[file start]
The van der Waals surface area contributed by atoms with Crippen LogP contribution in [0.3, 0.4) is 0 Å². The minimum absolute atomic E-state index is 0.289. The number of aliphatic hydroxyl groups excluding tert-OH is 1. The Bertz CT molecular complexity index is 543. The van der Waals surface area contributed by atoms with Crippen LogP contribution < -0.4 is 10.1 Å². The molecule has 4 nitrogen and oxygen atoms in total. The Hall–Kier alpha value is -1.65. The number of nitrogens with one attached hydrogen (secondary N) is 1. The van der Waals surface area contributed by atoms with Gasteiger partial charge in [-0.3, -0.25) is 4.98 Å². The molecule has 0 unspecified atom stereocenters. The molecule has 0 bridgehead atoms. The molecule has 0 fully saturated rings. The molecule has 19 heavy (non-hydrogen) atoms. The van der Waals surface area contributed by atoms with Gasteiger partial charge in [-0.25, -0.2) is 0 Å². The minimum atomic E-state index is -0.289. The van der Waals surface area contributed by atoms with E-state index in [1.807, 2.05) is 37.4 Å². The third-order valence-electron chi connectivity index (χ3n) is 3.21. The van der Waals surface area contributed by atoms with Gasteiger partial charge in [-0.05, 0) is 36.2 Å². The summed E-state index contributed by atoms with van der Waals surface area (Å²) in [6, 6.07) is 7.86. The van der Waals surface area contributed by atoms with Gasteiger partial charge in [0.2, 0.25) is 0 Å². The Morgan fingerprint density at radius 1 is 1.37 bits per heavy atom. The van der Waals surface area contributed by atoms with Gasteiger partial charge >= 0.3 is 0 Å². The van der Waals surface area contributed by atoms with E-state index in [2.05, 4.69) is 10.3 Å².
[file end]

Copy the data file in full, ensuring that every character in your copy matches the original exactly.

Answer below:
The van der Waals surface area contributed by atoms with Crippen LogP contribution in [0.3, 0.4) is 0 Å². The minimum absolute atomic E-state index is 0.289. The number of aliphatic hydroxyl groups excluding tert-OH is 1. The Bertz CT molecular complexity index is 543. The van der Waals surface area contributed by atoms with Crippen LogP contribution < -0.4 is 10.1 Å². The molecule has 4 nitrogen and oxygen atoms in total. The Hall–Kier alpha value is -1.65. The number of nitrogens with one attached hydrogen (secondary N) is 1. The van der Waals surface area contributed by atoms with Gasteiger partial charge in [-0.3, -0.25) is 4.98 Å². The molecule has 0 unspecified atom stereocenters. The molecule has 0 bridgehead atoms. The molecule has 0 fully saturated rings. The molecule has 19 heavy (non-hydrogen) atoms. The van der Waals surface area contributed by atoms with Gasteiger partial charge in [-0.25, -0.2) is 0 Å². The minimum atomic E-state index is -0.289. The van der Waals surface area contributed by atoms with E-state index in [1.807, 2.05) is 37.4 Å². The third-order valence-electron chi connectivity index (χ3n) is 3.21. The van der Waals surface area contributed by atoms with Gasteiger partial charge in [-0.05, 0) is 36.2 Å². The summed E-state index contributed by atoms with van der Waals surface area (Å²) in [6, 6.07) is 7.86. The van der Waals surface area contributed by atoms with Gasteiger partial charge in [0.2, 0.25) is 0 Å². The Morgan fingerprint density at radius 1 is 1.37 bits per heavy atom. The van der Waals surface area contributed by atoms with Gasteiger partial charge >= 0.3 is 0 Å². The van der Waals surface area contributed by atoms with E-state index in [2.05, 4.69) is 10.3 Å².